Tag Archives: racing

It’s Here!

The anticipation has been palpable for the past six weeks. Hours and hours of riding, writing, and researching has brought me to this moment. I am proud to announce that BALM CO. is now live!

You can check us out at: http://www.balmco.com/.

BALM Co. will quickly become the web’s go to source for education, information, and in depth reviews on chamois creams, embrocation, and recovery products. In the next few weeks we will also be rolling out the web’s largest (by FAR) on-line store for these products.

Here are some things you can expect from BALM:

  • In depth reviews on chamois creams, embrocation, and recover products
  • Helpful tips and tricks
  • Race reports that illustrate how products work in intense, real world conditions
  • Interviews with industry experts and pro cyclists
  • Product reviews from athletes  like you
  • Answers to all your questions about these products

One of my favorite features of the site is “Embro in Action.” Embro in Action is part race report, part product review; BALM racers will be competing in the nation’s largest and most storied races, including the Tour of the Gila this week.

Check back each day for real-time race reports, product reviews, and interviews with pro cyclists.

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The Life of An Amateur Racer

Train, get ready, get nervous, pack, sleep….

Awake, get excited, get nervous, drive…

Warm up, get excited, get nervous, race…

Suffer, sprint, feel good, feel proud…

Pack up, drive, feel proud, dissect performance, critque…

Feel like you could have done more, feel bad, feel tired, sleep…

Awake, check results, check for pictures…

Repeat ad infinitum.

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The Truth About Bad Luck

“Santiago,” the boy beckoned, “why do we come to this spot, day after day, dropping a line with out a hook.” The old man does not answer.  Instead he continues to ply out the line, tying small loops every arm’s length. The boy turns and stares off into the distance, at the other skiffs far on the horizon. He feels the old man’s gaze upon his face and turns his attention back to the tiller.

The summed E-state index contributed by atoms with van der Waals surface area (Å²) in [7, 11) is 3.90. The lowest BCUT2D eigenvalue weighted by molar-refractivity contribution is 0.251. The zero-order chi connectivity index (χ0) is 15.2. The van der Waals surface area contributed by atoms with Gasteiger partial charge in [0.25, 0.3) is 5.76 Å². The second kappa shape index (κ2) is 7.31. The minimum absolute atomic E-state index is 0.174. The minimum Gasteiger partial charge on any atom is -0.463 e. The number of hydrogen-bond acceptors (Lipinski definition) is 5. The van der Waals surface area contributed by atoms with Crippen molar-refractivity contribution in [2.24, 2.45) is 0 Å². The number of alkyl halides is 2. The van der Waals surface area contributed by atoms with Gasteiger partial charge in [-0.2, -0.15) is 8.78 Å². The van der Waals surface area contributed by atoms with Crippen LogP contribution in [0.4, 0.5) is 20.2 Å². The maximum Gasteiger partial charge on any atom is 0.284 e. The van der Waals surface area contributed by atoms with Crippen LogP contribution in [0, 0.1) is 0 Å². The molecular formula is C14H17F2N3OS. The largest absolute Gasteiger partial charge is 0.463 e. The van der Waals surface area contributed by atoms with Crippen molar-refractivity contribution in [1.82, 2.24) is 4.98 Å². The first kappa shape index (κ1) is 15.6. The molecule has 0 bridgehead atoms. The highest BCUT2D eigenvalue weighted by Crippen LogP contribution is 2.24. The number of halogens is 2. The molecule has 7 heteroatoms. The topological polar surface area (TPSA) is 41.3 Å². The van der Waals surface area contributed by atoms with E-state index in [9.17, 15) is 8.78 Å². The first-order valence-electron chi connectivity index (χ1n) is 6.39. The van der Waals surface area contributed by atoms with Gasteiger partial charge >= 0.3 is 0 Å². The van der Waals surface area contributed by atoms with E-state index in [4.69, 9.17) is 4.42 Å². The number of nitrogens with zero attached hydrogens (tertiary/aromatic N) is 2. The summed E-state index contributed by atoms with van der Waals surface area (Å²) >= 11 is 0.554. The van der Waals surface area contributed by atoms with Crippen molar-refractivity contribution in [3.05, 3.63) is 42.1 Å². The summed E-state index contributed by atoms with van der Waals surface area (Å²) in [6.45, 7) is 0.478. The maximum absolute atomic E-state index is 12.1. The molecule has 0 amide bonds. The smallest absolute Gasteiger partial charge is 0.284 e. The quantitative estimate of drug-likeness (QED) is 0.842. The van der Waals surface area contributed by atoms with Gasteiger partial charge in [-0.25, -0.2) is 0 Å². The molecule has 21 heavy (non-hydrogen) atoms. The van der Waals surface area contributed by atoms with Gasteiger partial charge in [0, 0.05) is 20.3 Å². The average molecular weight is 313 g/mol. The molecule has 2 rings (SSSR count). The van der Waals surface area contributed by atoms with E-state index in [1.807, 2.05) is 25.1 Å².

Near the end of the line is large, leaden weight. The old man holds the line firmly, but gently so he can feel the weight scrape the sea bottom. His hands are a fine leather, well worn from age and work, sun and spray. Suddenly and sharply the line peels away from his hands, accelerating fast into the deep dark.

The old man jumps to his feet, “Ver, Manolin?!”

“Pescado?”

“No, querido niño. Eighty-five days and still you do not understand.”

“But…”

Later that night at the old man’s shack, after the lines had been coiled and sail fastened, the two sat shoveling cold rice and beans into their mouths.

“Manolin, do you know how DiMaggio strikes with such fierceness? Do you know why his homeruns appear so effortless?”

“No.”

“The ball has left the park before it even leaves the pitcher’s hand. The game has been won before the sun has risen.”

“¿qué”

“Niño…it starts with the preparedness. One must probe the deep, over and over, until he knows exactly where the darkness lies. That is the place where the beast lives; that is when the consequential catch occurs.”

The boy stares at his plate. Several hours go by in silence. Finally, the boy leaves stands to leave the room

“Manolin, where are you going?”